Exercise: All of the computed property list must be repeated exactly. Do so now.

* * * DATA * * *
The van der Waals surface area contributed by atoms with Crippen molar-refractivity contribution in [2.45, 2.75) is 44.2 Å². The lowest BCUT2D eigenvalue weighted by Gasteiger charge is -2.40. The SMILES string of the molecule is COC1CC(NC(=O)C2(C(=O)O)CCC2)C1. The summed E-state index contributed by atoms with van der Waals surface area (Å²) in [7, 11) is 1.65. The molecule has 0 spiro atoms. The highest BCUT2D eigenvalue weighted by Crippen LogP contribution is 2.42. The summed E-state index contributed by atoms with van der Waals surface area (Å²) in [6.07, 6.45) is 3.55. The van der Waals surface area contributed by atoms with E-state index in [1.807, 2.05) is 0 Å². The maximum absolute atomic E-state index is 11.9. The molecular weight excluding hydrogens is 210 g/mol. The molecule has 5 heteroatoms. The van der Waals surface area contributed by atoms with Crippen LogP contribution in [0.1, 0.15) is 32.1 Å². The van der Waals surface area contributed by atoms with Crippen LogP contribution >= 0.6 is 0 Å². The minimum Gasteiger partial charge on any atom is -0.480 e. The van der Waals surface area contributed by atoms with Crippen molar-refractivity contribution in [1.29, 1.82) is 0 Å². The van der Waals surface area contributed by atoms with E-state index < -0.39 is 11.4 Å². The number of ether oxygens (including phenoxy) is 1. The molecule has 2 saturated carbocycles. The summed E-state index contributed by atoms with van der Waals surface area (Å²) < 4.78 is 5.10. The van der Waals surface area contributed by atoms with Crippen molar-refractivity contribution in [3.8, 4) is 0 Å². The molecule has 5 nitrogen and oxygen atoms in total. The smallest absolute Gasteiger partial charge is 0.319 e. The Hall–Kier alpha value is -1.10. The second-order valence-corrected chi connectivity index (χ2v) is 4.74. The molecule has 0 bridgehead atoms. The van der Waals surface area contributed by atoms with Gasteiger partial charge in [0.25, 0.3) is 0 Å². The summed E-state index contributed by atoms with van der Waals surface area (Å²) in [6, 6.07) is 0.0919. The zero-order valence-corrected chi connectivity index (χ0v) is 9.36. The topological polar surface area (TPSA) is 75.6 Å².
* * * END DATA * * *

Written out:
The van der Waals surface area contributed by atoms with Crippen molar-refractivity contribution in [2.45, 2.75) is 44.2 Å². The lowest BCUT2D eigenvalue weighted by Gasteiger charge is -2.40. The SMILES string of the molecule is COC1CC(NC(=O)C2(C(=O)O)CCC2)C1. The summed E-state index contributed by atoms with van der Waals surface area (Å²) in [7, 11) is 1.65. The molecule has 0 spiro atoms. The highest BCUT2D eigenvalue weighted by Crippen LogP contribution is 2.42. The summed E-state index contributed by atoms with van der Waals surface area (Å²) in [6.07, 6.45) is 3.55. The van der Waals surface area contributed by atoms with E-state index in [1.807, 2.05) is 0 Å². The maximum absolute atomic E-state index is 11.9. The molecular weight excluding hydrogens is 210 g/mol. The molecule has 5 heteroatoms. The van der Waals surface area contributed by atoms with Crippen LogP contribution in [0.1, 0.15) is 32.1 Å². The van der Waals surface area contributed by atoms with Crippen LogP contribution >= 0.6 is 0 Å². The minimum Gasteiger partial charge on any atom is -0.480 e. The van der Waals surface area contributed by atoms with Crippen molar-refractivity contribution in [1.29, 1.82) is 0 Å². The van der Waals surface area contributed by atoms with E-state index < -0.39 is 11.4 Å². The number of ether oxygens (including phenoxy) is 1. The molecule has 2 saturated carbocycles. The summed E-state index contributed by atoms with van der Waals surface area (Å²) < 4.78 is 5.10. The van der Waals surface area contributed by atoms with Crippen molar-refractivity contribution in [3.8, 4) is 0 Å². The molecule has 5 nitrogen and oxygen atoms in total. The smallest absolute Gasteiger partial charge is 0.319 e. The Hall–Kier alpha value is -1.10. The second-order valence-corrected chi connectivity index (χ2v) is 4.74. The molecule has 0 bridgehead atoms. The van der Waals surface area contributed by atoms with Gasteiger partial charge in [0.25, 0.3) is 0 Å². The summed E-state index contributed by atoms with van der Waals surface area (Å²) in [6, 6.07) is 0.0919. The zero-order valence-corrected chi connectivity index (χ0v) is 9.36. The topological polar surface area (TPSA) is 75.6 Å².